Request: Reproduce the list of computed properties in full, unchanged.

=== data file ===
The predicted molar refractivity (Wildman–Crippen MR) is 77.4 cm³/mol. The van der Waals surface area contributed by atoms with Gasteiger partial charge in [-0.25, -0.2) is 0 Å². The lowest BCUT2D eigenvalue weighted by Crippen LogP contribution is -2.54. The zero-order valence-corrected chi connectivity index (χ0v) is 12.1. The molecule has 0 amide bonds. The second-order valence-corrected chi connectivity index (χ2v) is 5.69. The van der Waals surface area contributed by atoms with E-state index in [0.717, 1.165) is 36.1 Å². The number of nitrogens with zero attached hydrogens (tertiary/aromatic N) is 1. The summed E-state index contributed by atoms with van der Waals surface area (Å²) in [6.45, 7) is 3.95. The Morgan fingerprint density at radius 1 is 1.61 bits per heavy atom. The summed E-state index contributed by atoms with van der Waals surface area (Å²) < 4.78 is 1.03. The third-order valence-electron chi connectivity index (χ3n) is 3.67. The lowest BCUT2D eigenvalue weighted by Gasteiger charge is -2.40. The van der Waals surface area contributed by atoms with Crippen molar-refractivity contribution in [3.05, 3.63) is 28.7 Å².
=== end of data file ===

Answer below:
The predicted molar refractivity (Wildman–Crippen MR) is 77.4 cm³/mol. The van der Waals surface area contributed by atoms with Gasteiger partial charge in [-0.25, -0.2) is 0 Å². The lowest BCUT2D eigenvalue weighted by Crippen LogP contribution is -2.54. The zero-order valence-corrected chi connectivity index (χ0v) is 12.1. The molecule has 0 amide bonds. The second-order valence-corrected chi connectivity index (χ2v) is 5.69. The van der Waals surface area contributed by atoms with E-state index in [0.717, 1.165) is 36.1 Å². The number of nitrogens with zero attached hydrogens (tertiary/aromatic N) is 1. The summed E-state index contributed by atoms with van der Waals surface area (Å²) in [6.45, 7) is 3.95. The Morgan fingerprint density at radius 1 is 1.61 bits per heavy atom. The summed E-state index contributed by atoms with van der Waals surface area (Å²) < 4.78 is 1.03. The third-order valence-electron chi connectivity index (χ3n) is 3.67. The lowest BCUT2D eigenvalue weighted by Gasteiger charge is -2.40. The van der Waals surface area contributed by atoms with Crippen molar-refractivity contribution in [3.05, 3.63) is 28.7 Å².